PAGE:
We already reported on the announcement of the MeMO, but today we had the chance to go hands-on with the device. You’d expect it to be nothing more than a 7” version of the Prime – but you’d be wrong. The MeMO, as the name implies, is designed to enable easy use as a note-taking device. As such it includes somewhat large bezels on the right and left (when held in landscape mode) to provide an easy grip. There’s also a stylus. Yes, that’s right – a stylus. It may seem old-fashioned, but it works with bundled software to make hand writing simple.
You don’t have to rely on the stylus, however. Choose to ignore it and you have an attractive 7” Android tablet. Though the version we looked at was running Honeycomb, ASUS plans to ship MeMO tablets with Ice Cream Sandwich. We also had the opportunity to use a Prime running ICS after we checked out the MeMO, and though we could not run benchmarks, first impressions told us that web browsing in ICS is much snappier even when the same hardware is available.
Unlike other 7” tablets, the MeMO 171 isn’t asking users to sacrifice resolution to obtain a smaller size. The MeMO is to ship with a 1280×800 display, the same resolution as the current Transformer Prime. It’s also bestowed with an IPS display. This gives the tablet a substantial hardware advantage over the small tablet competition we’ve seen so far.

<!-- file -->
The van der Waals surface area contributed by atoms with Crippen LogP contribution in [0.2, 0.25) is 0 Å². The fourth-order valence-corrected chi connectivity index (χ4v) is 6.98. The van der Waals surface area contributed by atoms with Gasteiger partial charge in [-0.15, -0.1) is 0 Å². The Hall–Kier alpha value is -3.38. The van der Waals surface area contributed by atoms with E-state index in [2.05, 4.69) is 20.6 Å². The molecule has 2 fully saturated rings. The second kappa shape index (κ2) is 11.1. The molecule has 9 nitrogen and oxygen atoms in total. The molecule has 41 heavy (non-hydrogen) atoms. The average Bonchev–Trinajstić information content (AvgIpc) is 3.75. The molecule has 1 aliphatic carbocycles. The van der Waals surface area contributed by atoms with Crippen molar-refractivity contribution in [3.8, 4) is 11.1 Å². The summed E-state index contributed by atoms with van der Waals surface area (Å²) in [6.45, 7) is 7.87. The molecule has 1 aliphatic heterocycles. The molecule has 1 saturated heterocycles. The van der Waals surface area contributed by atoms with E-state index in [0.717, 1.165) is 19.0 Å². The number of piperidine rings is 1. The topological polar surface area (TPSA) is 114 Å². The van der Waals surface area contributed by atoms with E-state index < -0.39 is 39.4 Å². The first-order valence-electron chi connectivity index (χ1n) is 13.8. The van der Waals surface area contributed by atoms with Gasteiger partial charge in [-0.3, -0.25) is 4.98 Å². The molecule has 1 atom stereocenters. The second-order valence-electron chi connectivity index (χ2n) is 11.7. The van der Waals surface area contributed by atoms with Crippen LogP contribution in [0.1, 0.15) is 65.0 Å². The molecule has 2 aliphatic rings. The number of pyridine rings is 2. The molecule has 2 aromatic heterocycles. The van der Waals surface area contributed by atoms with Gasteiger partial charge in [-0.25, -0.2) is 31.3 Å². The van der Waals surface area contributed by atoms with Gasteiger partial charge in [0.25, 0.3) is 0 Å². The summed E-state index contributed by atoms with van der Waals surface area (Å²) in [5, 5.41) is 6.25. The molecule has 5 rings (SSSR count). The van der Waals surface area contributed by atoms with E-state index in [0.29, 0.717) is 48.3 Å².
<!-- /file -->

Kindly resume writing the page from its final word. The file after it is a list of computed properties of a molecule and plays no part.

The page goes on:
Speaking of hardware advantages, the MeMO 171 is powered by a dual-core Qualcomm 1.2 GHz processor. The reason for this is compatibility with mobile carriers. We were told that the Qualcomm version will be usable as a mobile phone (though ASUS is still working with North American carriers – none are planning to offer offical MeMO support yet).
Because sticking 7” tablet to your face would be a bit ridiculous there will also be a small handset and media control that can be paired with the tablet. ASUS did not have a functional version to display, however – perhaps indicating that the kinks aren’t worked out just yet.
Overall, the MeMO looks like a promising tablet. It is sleek, fast and small. However, pricing is not yet available. I’m hoping for $299 to $349. While this is in essence a smaller version of the Prime, it is packing a stylus and potential mobile network support – things that can really ramp up a device’s price.
PC Perspective’s CES 2012 coverage is sponsored by MSI Computer.
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